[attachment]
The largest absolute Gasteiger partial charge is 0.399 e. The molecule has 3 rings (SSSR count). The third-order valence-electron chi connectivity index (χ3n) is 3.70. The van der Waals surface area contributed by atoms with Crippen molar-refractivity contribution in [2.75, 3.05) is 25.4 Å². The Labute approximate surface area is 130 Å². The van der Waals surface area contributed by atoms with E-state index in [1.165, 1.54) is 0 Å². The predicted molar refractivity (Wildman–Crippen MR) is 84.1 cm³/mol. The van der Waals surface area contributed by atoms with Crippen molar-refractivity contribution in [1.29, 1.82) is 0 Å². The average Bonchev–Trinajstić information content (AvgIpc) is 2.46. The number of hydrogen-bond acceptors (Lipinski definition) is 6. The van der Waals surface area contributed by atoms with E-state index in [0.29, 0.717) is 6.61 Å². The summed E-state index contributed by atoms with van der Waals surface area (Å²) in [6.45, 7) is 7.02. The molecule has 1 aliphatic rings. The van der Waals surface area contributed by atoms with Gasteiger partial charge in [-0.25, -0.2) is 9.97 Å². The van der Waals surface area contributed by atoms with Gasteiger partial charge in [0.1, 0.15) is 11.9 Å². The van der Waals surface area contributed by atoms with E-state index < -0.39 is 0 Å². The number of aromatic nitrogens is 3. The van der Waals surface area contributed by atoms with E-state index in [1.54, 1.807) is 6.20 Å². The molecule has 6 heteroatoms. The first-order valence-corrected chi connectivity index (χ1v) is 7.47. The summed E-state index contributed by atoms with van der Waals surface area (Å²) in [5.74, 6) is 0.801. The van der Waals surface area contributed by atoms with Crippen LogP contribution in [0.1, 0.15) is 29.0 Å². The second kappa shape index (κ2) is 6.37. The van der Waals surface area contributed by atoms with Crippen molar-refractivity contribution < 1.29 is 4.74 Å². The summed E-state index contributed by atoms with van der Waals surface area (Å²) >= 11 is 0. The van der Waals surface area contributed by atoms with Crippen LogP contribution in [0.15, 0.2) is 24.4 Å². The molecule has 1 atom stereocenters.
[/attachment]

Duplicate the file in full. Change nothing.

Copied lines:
The largest absolute Gasteiger partial charge is 0.399 e. The molecule has 3 rings (SSSR count). The third-order valence-electron chi connectivity index (χ3n) is 3.70. The van der Waals surface area contributed by atoms with Crippen molar-refractivity contribution in [2.75, 3.05) is 25.4 Å². The Labute approximate surface area is 130 Å². The van der Waals surface area contributed by atoms with E-state index in [1.165, 1.54) is 0 Å². The predicted molar refractivity (Wildman–Crippen MR) is 84.1 cm³/mol. The van der Waals surface area contributed by atoms with Crippen molar-refractivity contribution in [1.29, 1.82) is 0 Å². The average Bonchev–Trinajstić information content (AvgIpc) is 2.46. The number of hydrogen-bond acceptors (Lipinski definition) is 6. The van der Waals surface area contributed by atoms with E-state index in [0.29, 0.717) is 6.61 Å². The summed E-state index contributed by atoms with van der Waals surface area (Å²) in [6.45, 7) is 7.02. The molecule has 1 aliphatic rings. The van der Waals surface area contributed by atoms with Gasteiger partial charge in [-0.25, -0.2) is 9.97 Å². The van der Waals surface area contributed by atoms with Gasteiger partial charge in [0.1, 0.15) is 11.9 Å². The van der Waals surface area contributed by atoms with E-state index < -0.39 is 0 Å². The number of aromatic nitrogens is 3. The van der Waals surface area contributed by atoms with E-state index in [1.54, 1.807) is 6.20 Å². The molecule has 6 heteroatoms. The first-order valence-corrected chi connectivity index (χ1v) is 7.47. The summed E-state index contributed by atoms with van der Waals surface area (Å²) in [5.74, 6) is 0.801. The van der Waals surface area contributed by atoms with Crippen LogP contribution in [0.1, 0.15) is 29.0 Å². The second kappa shape index (κ2) is 6.37. The van der Waals surface area contributed by atoms with Crippen molar-refractivity contribution < 1.29 is 4.74 Å². The summed E-state index contributed by atoms with van der Waals surface area (Å²) >= 11 is 0. The van der Waals surface area contributed by atoms with Crippen LogP contribution in [0.15, 0.2) is 24.4 Å². The molecule has 1 atom stereocenters.